January U.S. Overall Delinquency and Foreclosure Rates Lowest in At Least 20 Years

The nation’s overall delinquency rate was 4 percent.

No state logged an annual gain in its serious delinquency or foreclosure rate; only North Dakota posted a gain in the overall delinquency rate.
In January 2019, 4 percent of home mortgages were in some stage of delinquency[1], down from 4.9 percent a year earlier and the lowest for the month of January in at least 20 years[2], according to the latest CoreLogic Loan Performance Insights Report. The measure, also known as the overall delinquency rate, includes all home loans 30 days or more past due, including those in foreclosure. For the month of January historically, the share of delinquent mortgages peaked in 2010, at 12 percent. Since March 2018 the overall delinquency rate each month has been lower than during the pre-crisis period of 2000 through 2006, when the rate averaged 4.7 percent.

Current to 30 Day Transition Rate

The serious delinquency rate – defined as 90 days or more past due, including loans in foreclosure – was 1.4 percent in January 2019, down from 2.1 percent in January 2018. The serious delinquency rate for January was below the average of 1.5 percent for the 2000 – 2006 pre-crisis period. The foreclosure inventory rate – meaning the share of mortgages in some stage of the foreclosure process – was 0.4 percent in January 2019, down from 0.6 percent a year earlier. January’s foreclosure rate was the lowest for that month in at least 20 years and was below the average pre-crisis level of 0.6 percent. Rising home prices have led to record amounts of home equity, reducing the risk of foreclosure.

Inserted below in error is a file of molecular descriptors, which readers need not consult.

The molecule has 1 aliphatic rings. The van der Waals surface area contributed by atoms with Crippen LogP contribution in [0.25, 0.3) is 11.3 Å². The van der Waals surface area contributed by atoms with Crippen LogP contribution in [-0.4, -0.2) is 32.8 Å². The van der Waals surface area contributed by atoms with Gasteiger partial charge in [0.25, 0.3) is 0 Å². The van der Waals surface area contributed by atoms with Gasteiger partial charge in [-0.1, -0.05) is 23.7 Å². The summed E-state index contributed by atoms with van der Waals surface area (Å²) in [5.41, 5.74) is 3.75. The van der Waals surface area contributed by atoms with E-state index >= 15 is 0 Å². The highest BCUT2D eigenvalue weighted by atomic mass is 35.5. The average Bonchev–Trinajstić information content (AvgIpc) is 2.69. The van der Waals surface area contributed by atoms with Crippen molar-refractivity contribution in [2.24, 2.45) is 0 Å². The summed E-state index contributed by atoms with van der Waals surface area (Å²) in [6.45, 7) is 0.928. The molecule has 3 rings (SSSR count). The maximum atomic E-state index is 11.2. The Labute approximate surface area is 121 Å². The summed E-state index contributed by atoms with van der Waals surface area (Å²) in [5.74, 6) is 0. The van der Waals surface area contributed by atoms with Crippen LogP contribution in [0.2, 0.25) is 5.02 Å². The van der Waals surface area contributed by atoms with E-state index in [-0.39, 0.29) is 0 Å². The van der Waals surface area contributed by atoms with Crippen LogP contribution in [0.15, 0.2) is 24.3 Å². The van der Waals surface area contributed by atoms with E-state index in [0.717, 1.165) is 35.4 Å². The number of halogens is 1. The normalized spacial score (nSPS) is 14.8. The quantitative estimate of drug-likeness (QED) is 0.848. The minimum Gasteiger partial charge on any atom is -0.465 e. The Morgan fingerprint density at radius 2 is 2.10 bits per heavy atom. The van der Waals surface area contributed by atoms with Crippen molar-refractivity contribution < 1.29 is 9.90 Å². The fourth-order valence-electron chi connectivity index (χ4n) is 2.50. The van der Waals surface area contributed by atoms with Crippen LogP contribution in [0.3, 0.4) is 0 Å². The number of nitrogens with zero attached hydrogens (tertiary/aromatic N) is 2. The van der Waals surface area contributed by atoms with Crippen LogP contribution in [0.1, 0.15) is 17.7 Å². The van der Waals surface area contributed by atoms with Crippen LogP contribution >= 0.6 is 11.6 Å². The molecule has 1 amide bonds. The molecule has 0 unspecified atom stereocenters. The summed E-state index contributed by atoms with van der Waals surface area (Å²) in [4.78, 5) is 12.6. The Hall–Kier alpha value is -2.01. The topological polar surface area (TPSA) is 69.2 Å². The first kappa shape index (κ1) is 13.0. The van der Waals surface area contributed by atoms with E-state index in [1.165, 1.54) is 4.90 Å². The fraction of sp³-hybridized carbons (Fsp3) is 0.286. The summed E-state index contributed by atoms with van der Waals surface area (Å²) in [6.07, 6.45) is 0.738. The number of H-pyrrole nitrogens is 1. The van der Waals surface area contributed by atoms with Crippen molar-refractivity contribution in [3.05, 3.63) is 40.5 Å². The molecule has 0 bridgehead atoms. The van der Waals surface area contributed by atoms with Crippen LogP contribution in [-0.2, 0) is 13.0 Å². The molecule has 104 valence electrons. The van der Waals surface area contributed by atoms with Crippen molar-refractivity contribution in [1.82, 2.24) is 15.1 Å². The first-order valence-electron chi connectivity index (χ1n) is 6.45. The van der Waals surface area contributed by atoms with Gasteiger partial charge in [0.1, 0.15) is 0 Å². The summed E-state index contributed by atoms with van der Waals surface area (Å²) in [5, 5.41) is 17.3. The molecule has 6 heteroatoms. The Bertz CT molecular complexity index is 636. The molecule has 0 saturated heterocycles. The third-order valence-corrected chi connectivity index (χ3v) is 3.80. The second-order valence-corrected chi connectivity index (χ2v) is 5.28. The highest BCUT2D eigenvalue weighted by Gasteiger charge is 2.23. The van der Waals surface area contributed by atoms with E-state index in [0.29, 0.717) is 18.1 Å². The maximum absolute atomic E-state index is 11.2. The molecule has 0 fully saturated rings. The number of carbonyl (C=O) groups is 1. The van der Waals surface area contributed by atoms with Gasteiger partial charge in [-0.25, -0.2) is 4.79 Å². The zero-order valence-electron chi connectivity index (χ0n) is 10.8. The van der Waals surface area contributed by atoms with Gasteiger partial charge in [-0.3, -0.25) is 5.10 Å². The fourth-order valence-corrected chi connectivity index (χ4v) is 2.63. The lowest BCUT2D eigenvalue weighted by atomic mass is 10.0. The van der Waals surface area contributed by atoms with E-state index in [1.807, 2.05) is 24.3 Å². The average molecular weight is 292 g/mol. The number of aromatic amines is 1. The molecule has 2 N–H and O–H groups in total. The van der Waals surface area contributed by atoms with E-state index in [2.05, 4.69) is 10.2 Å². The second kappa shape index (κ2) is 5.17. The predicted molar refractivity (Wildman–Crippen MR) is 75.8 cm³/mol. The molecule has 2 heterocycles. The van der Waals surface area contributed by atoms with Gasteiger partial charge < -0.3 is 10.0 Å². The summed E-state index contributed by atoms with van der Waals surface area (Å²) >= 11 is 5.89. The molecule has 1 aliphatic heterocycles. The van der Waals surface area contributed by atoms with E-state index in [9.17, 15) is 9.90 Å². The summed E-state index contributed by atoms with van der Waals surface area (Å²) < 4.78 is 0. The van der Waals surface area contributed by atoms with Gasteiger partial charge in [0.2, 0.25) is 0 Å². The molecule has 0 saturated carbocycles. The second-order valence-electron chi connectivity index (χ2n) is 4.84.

The share of mortgages that were 30 to 59 days past due – considered early-stage delinquencies – was 1.9 percent in January 2019, down from 2 percent in January 2018. The share of mortgages 60 to 89 days past due was 0.7 percent in January 2019, down from 0.8 percent in January 2018.

In addition to delinquency rates, CoreLogic tracks the rate at which mortgages transition from one stage of delinquency to the next, such as going from current to 30 days past due. Figure 1 shows that in January 2019 the current- to 30-day transition rate remained well below levels during the housing crisis. The January current- to 30-day rate was 0.8 percent, unchanged from a year earlier. The 30- to 60-day transition rate was 14.9 percent in January, up from 14 percent in January 2018, while the 60- to 90-day transition rate was 24.9 percent last January, down from 26.5 percent a year earlier.

States with The Highest and Lowest Rate

Figure 2 shows the states with the highest and lowest share of mortgages 30 days or more delinquent. In January 2019, that rate was highest in Mississippi at 8 percent and lowest in Colorado at 1.8 percent. North Dakota, up by 0.1 percentage points, was the only state to post an annual increase in the 30-plus-day delinquency rate.

Percentage of Mortgages

Figure 3 shows the 30-plus-day past-due rate for January 2019 for the 10 largest metropolitan areas.[3] The New York metro had the highest rate at 5.2 percent. Miami, with the second-highest rate at 5.1 percent, saw a sharp decrease in the overall delinquency rate, falling from 10.5 percent in January 2018. San Francisco had the lowest 30-plus-day delinquency rate in January 2019 at 1.3 percent. Houston also saw a large year-over-year decrease, from 9.1 percent in January 2018 to 5 percent in January 2019. Outside of the largest 10, a dozen U.S. metropolitan areas posted an annual increase in their overall delinquency rate, with the highest gains in five hurricane-ravaged parts of the Southeast (in Florida, Georgia and North Carolina) and one in Northern California’s Chico metro area, home of last year’s devastating “Camp Fire.”


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